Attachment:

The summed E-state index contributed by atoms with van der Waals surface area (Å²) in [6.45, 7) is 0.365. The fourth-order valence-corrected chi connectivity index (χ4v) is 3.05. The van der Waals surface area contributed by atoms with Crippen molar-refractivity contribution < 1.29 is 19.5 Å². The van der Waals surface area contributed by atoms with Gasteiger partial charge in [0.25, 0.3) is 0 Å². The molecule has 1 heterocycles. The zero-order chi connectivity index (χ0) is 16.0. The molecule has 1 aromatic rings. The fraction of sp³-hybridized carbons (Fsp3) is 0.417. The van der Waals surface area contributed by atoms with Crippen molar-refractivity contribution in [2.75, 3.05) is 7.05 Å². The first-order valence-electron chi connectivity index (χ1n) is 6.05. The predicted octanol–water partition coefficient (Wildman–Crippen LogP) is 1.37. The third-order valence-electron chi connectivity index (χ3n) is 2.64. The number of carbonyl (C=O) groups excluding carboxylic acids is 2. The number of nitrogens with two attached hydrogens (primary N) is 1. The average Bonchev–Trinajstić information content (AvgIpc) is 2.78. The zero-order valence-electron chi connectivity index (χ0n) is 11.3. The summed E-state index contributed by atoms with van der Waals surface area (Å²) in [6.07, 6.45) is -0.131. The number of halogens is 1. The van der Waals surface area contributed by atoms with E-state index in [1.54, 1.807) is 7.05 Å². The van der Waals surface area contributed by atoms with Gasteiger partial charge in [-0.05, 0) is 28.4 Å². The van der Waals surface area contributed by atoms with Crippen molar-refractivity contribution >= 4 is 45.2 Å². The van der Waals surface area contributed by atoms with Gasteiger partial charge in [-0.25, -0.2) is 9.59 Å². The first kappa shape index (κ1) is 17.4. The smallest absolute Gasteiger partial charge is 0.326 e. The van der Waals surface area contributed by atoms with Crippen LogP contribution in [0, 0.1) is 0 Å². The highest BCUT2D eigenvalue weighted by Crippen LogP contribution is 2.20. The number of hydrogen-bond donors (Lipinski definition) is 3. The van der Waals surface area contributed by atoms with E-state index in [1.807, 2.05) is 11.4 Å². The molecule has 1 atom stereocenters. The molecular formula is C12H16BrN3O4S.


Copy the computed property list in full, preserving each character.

The summed E-state index contributed by atoms with van der Waals surface area (Å²) in [6.45, 7) is 0.365. The fourth-order valence-corrected chi connectivity index (χ4v) is 3.05. The van der Waals surface area contributed by atoms with Crippen molar-refractivity contribution < 1.29 is 19.5 Å². The van der Waals surface area contributed by atoms with Gasteiger partial charge in [0.25, 0.3) is 0 Å². The molecule has 1 heterocycles. The zero-order chi connectivity index (χ0) is 16.0. The molecule has 1 aromatic rings. The fraction of sp³-hybridized carbons (Fsp3) is 0.417. The van der Waals surface area contributed by atoms with Crippen molar-refractivity contribution in [2.75, 3.05) is 7.05 Å². The first-order valence-electron chi connectivity index (χ1n) is 6.05. The predicted octanol–water partition coefficient (Wildman–Crippen LogP) is 1.37. The third-order valence-electron chi connectivity index (χ3n) is 2.64. The number of carbonyl (C=O) groups excluding carboxylic acids is 2. The number of nitrogens with two attached hydrogens (primary N) is 1. The average Bonchev–Trinajstić information content (AvgIpc) is 2.78. The zero-order valence-electron chi connectivity index (χ0n) is 11.3. The summed E-state index contributed by atoms with van der Waals surface area (Å²) in [6.07, 6.45) is -0.131. The number of halogens is 1. The van der Waals surface area contributed by atoms with E-state index in [1.54, 1.807) is 7.05 Å². The van der Waals surface area contributed by atoms with Gasteiger partial charge in [-0.05, 0) is 28.4 Å². The van der Waals surface area contributed by atoms with Crippen molar-refractivity contribution >= 4 is 45.2 Å². The van der Waals surface area contributed by atoms with Gasteiger partial charge in [-0.25, -0.2) is 9.59 Å². The first kappa shape index (κ1) is 17.4. The smallest absolute Gasteiger partial charge is 0.326 e. The van der Waals surface area contributed by atoms with Crippen LogP contribution in [0, 0.1) is 0 Å². The highest BCUT2D eigenvalue weighted by Crippen LogP contribution is 2.20. The number of hydrogen-bond donors (Lipinski definition) is 3. The van der Waals surface area contributed by atoms with E-state index in [1.807, 2.05) is 11.4 Å². The molecule has 1 atom stereocenters. The molecular formula is C12H16BrN3O4S.